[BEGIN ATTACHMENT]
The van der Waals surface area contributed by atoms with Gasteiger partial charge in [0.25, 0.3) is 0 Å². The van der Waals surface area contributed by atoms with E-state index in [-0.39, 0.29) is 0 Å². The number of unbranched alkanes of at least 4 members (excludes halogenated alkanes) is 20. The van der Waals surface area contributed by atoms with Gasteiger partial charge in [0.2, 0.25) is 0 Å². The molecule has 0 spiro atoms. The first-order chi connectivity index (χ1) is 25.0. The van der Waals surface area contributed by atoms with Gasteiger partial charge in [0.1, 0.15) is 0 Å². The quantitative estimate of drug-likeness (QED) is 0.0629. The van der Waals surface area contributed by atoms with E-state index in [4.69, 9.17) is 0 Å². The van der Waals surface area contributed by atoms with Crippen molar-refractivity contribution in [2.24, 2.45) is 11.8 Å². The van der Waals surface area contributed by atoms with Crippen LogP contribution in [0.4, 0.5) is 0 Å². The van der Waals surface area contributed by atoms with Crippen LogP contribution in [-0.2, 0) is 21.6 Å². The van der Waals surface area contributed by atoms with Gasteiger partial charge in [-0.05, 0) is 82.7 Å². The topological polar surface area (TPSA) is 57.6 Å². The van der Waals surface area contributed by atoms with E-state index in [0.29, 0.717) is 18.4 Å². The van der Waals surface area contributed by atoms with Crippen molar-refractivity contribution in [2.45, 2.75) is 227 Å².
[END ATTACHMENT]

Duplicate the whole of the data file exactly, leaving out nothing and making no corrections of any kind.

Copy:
The van der Waals surface area contributed by atoms with Gasteiger partial charge in [0.25, 0.3) is 0 Å². The van der Waals surface area contributed by atoms with E-state index in [-0.39, 0.29) is 0 Å². The number of unbranched alkanes of at least 4 members (excludes halogenated alkanes) is 20. The van der Waals surface area contributed by atoms with Gasteiger partial charge in [0.2, 0.25) is 0 Å². The molecule has 0 spiro atoms. The first-order chi connectivity index (χ1) is 25.0. The van der Waals surface area contributed by atoms with Gasteiger partial charge in [0.1, 0.15) is 0 Å². The quantitative estimate of drug-likeness (QED) is 0.0629. The van der Waals surface area contributed by atoms with E-state index in [4.69, 9.17) is 0 Å². The van der Waals surface area contributed by atoms with Crippen molar-refractivity contribution in [2.24, 2.45) is 11.8 Å². The van der Waals surface area contributed by atoms with Crippen LogP contribution in [0.4, 0.5) is 0 Å². The van der Waals surface area contributed by atoms with Crippen LogP contribution in [-0.2, 0) is 21.6 Å². The van der Waals surface area contributed by atoms with Gasteiger partial charge in [-0.05, 0) is 82.7 Å². The topological polar surface area (TPSA) is 57.6 Å². The van der Waals surface area contributed by atoms with E-state index in [0.29, 0.717) is 18.4 Å². The van der Waals surface area contributed by atoms with Crippen molar-refractivity contribution in [2.45, 2.75) is 227 Å².